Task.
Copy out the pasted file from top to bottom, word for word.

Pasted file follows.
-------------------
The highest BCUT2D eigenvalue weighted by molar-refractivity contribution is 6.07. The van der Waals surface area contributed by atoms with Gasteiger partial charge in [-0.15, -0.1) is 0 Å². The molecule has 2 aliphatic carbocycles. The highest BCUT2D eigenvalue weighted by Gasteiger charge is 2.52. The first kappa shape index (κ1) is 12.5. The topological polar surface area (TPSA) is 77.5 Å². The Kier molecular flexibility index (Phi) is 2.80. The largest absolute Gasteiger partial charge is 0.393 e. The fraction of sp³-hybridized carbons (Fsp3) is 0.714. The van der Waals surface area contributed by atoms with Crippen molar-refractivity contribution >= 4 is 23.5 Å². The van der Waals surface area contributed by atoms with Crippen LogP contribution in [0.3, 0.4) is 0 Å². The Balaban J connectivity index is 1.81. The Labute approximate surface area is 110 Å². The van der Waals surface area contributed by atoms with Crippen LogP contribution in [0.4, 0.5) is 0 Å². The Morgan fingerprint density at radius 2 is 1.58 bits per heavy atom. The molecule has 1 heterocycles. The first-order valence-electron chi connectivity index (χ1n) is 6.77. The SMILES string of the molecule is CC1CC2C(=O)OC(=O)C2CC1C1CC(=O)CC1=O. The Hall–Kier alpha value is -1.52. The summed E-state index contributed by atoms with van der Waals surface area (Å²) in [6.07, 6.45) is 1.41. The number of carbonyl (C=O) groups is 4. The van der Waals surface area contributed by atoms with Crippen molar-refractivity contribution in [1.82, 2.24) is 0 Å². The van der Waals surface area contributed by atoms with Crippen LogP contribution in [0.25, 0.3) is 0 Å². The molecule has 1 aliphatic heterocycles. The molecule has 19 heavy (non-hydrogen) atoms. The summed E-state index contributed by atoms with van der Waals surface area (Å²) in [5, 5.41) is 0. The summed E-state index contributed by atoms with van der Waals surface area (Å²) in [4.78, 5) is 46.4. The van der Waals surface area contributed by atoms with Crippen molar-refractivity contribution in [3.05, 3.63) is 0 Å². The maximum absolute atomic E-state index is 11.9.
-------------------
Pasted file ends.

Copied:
The highest BCUT2D eigenvalue weighted by molar-refractivity contribution is 6.07. The van der Waals surface area contributed by atoms with Gasteiger partial charge in [-0.15, -0.1) is 0 Å². The molecule has 2 aliphatic carbocycles. The highest BCUT2D eigenvalue weighted by Gasteiger charge is 2.52. The first kappa shape index (κ1) is 12.5. The topological polar surface area (TPSA) is 77.5 Å². The Kier molecular flexibility index (Phi) is 2.80. The largest absolute Gasteiger partial charge is 0.393 e. The fraction of sp³-hybridized carbons (Fsp3) is 0.714. The van der Waals surface area contributed by atoms with Crippen molar-refractivity contribution >= 4 is 23.5 Å². The van der Waals surface area contributed by atoms with Crippen LogP contribution in [0.3, 0.4) is 0 Å². The Balaban J connectivity index is 1.81. The Labute approximate surface area is 110 Å². The van der Waals surface area contributed by atoms with Crippen LogP contribution in [0.4, 0.5) is 0 Å². The Morgan fingerprint density at radius 2 is 1.58 bits per heavy atom. The molecule has 1 heterocycles. The first-order valence-electron chi connectivity index (χ1n) is 6.77. The SMILES string of the molecule is CC1CC2C(=O)OC(=O)C2CC1C1CC(=O)CC1=O. The Hall–Kier alpha value is -1.52. The summed E-state index contributed by atoms with van der Waals surface area (Å²) in [6.07, 6.45) is 1.41. The number of carbonyl (C=O) groups is 4. The van der Waals surface area contributed by atoms with Crippen molar-refractivity contribution in [1.82, 2.24) is 0 Å². The van der Waals surface area contributed by atoms with Crippen LogP contribution in [0.25, 0.3) is 0 Å². The molecule has 1 aliphatic heterocycles. The molecule has 19 heavy (non-hydrogen) atoms. The summed E-state index contributed by atoms with van der Waals surface area (Å²) in [5, 5.41) is 0. The summed E-state index contributed by atoms with van der Waals surface area (Å²) in [4.78, 5) is 46.4. The van der Waals surface area contributed by atoms with Crippen molar-refractivity contribution in [3.05, 3.63) is 0 Å². The maximum absolute atomic E-state index is 11.9.